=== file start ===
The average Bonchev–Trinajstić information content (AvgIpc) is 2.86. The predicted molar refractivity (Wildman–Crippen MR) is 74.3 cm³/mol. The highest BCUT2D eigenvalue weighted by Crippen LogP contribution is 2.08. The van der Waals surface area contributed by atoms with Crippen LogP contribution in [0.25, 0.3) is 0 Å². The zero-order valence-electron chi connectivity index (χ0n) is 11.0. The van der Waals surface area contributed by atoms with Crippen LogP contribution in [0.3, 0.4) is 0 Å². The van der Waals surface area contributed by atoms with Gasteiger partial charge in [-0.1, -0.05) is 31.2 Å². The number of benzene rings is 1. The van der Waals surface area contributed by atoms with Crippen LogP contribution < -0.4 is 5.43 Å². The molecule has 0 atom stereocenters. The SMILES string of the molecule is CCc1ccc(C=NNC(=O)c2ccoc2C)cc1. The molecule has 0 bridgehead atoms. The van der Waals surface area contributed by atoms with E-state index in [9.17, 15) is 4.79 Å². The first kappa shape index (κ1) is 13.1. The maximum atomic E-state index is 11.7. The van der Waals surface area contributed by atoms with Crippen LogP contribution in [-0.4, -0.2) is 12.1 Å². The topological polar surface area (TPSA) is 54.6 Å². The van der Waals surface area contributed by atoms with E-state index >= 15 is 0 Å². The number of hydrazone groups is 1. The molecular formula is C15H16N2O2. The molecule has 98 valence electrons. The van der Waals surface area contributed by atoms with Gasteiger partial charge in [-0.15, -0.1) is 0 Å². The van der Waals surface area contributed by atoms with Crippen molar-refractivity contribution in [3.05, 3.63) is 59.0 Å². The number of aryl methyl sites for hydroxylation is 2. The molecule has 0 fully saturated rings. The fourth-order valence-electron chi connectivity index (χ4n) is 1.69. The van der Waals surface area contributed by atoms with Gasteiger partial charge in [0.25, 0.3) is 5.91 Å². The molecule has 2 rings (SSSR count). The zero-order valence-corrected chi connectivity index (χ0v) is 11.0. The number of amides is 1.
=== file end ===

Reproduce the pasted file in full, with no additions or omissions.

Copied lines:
The average Bonchev–Trinajstić information content (AvgIpc) is 2.86. The predicted molar refractivity (Wildman–Crippen MR) is 74.3 cm³/mol. The highest BCUT2D eigenvalue weighted by Crippen LogP contribution is 2.08. The van der Waals surface area contributed by atoms with Crippen LogP contribution in [0.25, 0.3) is 0 Å². The zero-order valence-electron chi connectivity index (χ0n) is 11.0. The van der Waals surface area contributed by atoms with Crippen LogP contribution in [0.3, 0.4) is 0 Å². The van der Waals surface area contributed by atoms with Gasteiger partial charge in [-0.1, -0.05) is 31.2 Å². The number of benzene rings is 1. The van der Waals surface area contributed by atoms with Crippen LogP contribution < -0.4 is 5.43 Å². The molecule has 0 atom stereocenters. The SMILES string of the molecule is CCc1ccc(C=NNC(=O)c2ccoc2C)cc1. The molecule has 0 bridgehead atoms. The van der Waals surface area contributed by atoms with E-state index in [9.17, 15) is 4.79 Å². The first kappa shape index (κ1) is 13.1. The maximum atomic E-state index is 11.7. The van der Waals surface area contributed by atoms with Crippen LogP contribution in [-0.4, -0.2) is 12.1 Å². The topological polar surface area (TPSA) is 54.6 Å². The van der Waals surface area contributed by atoms with E-state index >= 15 is 0 Å². The number of hydrazone groups is 1. The molecular formula is C15H16N2O2. The molecule has 98 valence electrons. The van der Waals surface area contributed by atoms with Gasteiger partial charge in [-0.15, -0.1) is 0 Å². The van der Waals surface area contributed by atoms with Crippen molar-refractivity contribution in [3.05, 3.63) is 59.0 Å². The number of aryl methyl sites for hydroxylation is 2. The molecule has 0 fully saturated rings. The fourth-order valence-electron chi connectivity index (χ4n) is 1.69. The van der Waals surface area contributed by atoms with Gasteiger partial charge in [0.25, 0.3) is 5.91 Å². The molecule has 2 rings (SSSR count). The zero-order valence-corrected chi connectivity index (χ0v) is 11.0. The number of amides is 1.